1. Add a permission statement for the Push Service so that your application can work with push messages. If you're using the Push Service with the BlackBerry Enterprise Service, you don't need to add the permission statement.
    <permission system="true">_sys_use_consumer_push</permission>
  2. Add the following permission statement so that your application can run as a headless application.
    <permission system="true">_sys_run_headless</permission>
  3. Add the following two entry points. The first entry point is used for the UI part of your application, and the second entry point is used for the headless part of your application.
    <entryPoint id="PushCollectorEP">
          <name>Push Collector</name>
          <entryPointType>Qnx/Elf</entryPointType>
    </entryPoint>
        
    <entryPoint id="PushCollectorHeadlessEP">
          <name>Headless</name>
          <entryPointType>Qnx/Elf</entryPointType>
     </entryPoint>
  4. Add your headless application as an asset in the configuration tags, and modify the entry points of the assets. The UI part of your application will refer to the entry point for the UI, and your headless application will refer to the entry point for the headless application.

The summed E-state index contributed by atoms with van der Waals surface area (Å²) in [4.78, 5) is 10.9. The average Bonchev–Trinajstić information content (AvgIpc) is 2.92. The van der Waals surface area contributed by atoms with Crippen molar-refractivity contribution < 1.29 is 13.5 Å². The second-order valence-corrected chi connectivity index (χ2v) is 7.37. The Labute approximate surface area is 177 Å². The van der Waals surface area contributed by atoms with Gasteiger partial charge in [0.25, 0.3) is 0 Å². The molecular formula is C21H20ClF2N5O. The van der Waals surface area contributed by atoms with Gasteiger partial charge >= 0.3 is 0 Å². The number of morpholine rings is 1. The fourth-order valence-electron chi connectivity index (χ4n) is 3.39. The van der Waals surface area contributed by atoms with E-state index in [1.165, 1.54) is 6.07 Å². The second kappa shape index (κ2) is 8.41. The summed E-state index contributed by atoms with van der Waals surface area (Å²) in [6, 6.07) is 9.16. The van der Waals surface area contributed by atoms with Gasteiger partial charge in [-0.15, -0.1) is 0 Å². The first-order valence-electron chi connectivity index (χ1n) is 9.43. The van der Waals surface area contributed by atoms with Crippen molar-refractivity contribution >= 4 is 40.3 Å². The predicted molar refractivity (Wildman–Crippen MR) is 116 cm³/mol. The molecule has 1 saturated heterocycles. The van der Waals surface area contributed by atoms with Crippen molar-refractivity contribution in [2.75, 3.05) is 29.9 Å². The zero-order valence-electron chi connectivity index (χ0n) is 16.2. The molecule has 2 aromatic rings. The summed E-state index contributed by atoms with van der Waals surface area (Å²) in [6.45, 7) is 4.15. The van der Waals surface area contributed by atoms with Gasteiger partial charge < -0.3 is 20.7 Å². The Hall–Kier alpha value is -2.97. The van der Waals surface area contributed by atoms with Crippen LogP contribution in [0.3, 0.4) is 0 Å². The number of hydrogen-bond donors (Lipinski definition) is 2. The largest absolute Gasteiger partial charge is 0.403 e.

<configuration name="Default">
        <platformArchitecture>armle-v7</platformArchitecture>
        <asset entryPointId="PushCollectorEP" 
          path="arm/o.le-v7-g/pushCollector" 
          entry="true" type="Qnx/Elf">pushCollector</asset>
        <asset entryPointId="PushCollectorHeadlessEP" 
          path="${workspace_loc:/pushCollectorHeadless/arm/
            o.le-v7-g/pushCollectorHeadless}" 
          type="Qnx/Elf">pushCollectorHeadless</asset>
        <asset path="${workspace_loc:/pushCollectorCommon/arm/
            libpushCollectorCommon.so}" 
          type="Qnx/Elf">lib/libpushCollectorCommon.so.1</asset>
    </configuration>
  5. Add an entry for the invoke event that will be handled by the headless part of your application.